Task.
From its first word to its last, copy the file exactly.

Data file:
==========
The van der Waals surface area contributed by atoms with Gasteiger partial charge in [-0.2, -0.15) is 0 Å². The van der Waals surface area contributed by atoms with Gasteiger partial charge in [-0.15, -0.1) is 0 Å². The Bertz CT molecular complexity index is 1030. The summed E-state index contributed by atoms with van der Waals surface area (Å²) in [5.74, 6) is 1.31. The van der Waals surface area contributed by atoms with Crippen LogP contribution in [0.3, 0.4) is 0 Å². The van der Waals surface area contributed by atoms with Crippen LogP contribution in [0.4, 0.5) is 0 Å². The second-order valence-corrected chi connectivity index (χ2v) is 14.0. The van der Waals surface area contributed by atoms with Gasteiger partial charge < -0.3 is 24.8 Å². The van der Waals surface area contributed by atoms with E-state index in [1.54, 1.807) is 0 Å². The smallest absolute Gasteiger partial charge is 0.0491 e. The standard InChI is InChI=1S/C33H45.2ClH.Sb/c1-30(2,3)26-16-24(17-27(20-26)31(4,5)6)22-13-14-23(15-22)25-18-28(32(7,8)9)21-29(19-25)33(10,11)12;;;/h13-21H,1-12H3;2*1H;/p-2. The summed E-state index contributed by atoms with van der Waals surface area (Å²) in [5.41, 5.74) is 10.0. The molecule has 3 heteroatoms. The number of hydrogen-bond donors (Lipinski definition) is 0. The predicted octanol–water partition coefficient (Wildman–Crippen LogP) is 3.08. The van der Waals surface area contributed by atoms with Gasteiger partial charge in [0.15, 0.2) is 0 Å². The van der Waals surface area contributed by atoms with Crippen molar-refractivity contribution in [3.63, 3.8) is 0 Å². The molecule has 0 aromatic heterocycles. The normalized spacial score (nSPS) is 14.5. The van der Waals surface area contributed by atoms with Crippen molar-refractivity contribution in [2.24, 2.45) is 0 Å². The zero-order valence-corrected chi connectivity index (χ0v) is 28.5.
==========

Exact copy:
The van der Waals surface area contributed by atoms with Gasteiger partial charge in [-0.2, -0.15) is 0 Å². The van der Waals surface area contributed by atoms with Gasteiger partial charge in [-0.15, -0.1) is 0 Å². The Bertz CT molecular complexity index is 1030. The summed E-state index contributed by atoms with van der Waals surface area (Å²) in [5.74, 6) is 1.31. The van der Waals surface area contributed by atoms with Crippen LogP contribution in [0.3, 0.4) is 0 Å². The van der Waals surface area contributed by atoms with Crippen LogP contribution in [0.4, 0.5) is 0 Å². The second-order valence-corrected chi connectivity index (χ2v) is 14.0. The van der Waals surface area contributed by atoms with Gasteiger partial charge < -0.3 is 24.8 Å². The van der Waals surface area contributed by atoms with E-state index in [1.54, 1.807) is 0 Å². The smallest absolute Gasteiger partial charge is 0.0491 e. The standard InChI is InChI=1S/C33H45.2ClH.Sb/c1-30(2,3)26-16-24(17-27(20-26)31(4,5)6)22-13-14-23(15-22)25-18-28(32(7,8)9)21-29(19-25)33(10,11)12;;;/h13-21H,1-12H3;2*1H;/p-2. The summed E-state index contributed by atoms with van der Waals surface area (Å²) in [5.41, 5.74) is 10.0. The molecule has 3 heteroatoms. The number of hydrogen-bond donors (Lipinski definition) is 0. The predicted octanol–water partition coefficient (Wildman–Crippen LogP) is 3.08. The van der Waals surface area contributed by atoms with Gasteiger partial charge in [0.15, 0.2) is 0 Å². The van der Waals surface area contributed by atoms with Crippen molar-refractivity contribution in [3.63, 3.8) is 0 Å². The molecule has 0 aromatic heterocycles. The normalized spacial score (nSPS) is 14.5. The van der Waals surface area contributed by atoms with Crippen molar-refractivity contribution in [2.24, 2.45) is 0 Å². The zero-order valence-corrected chi connectivity index (χ0v) is 28.5.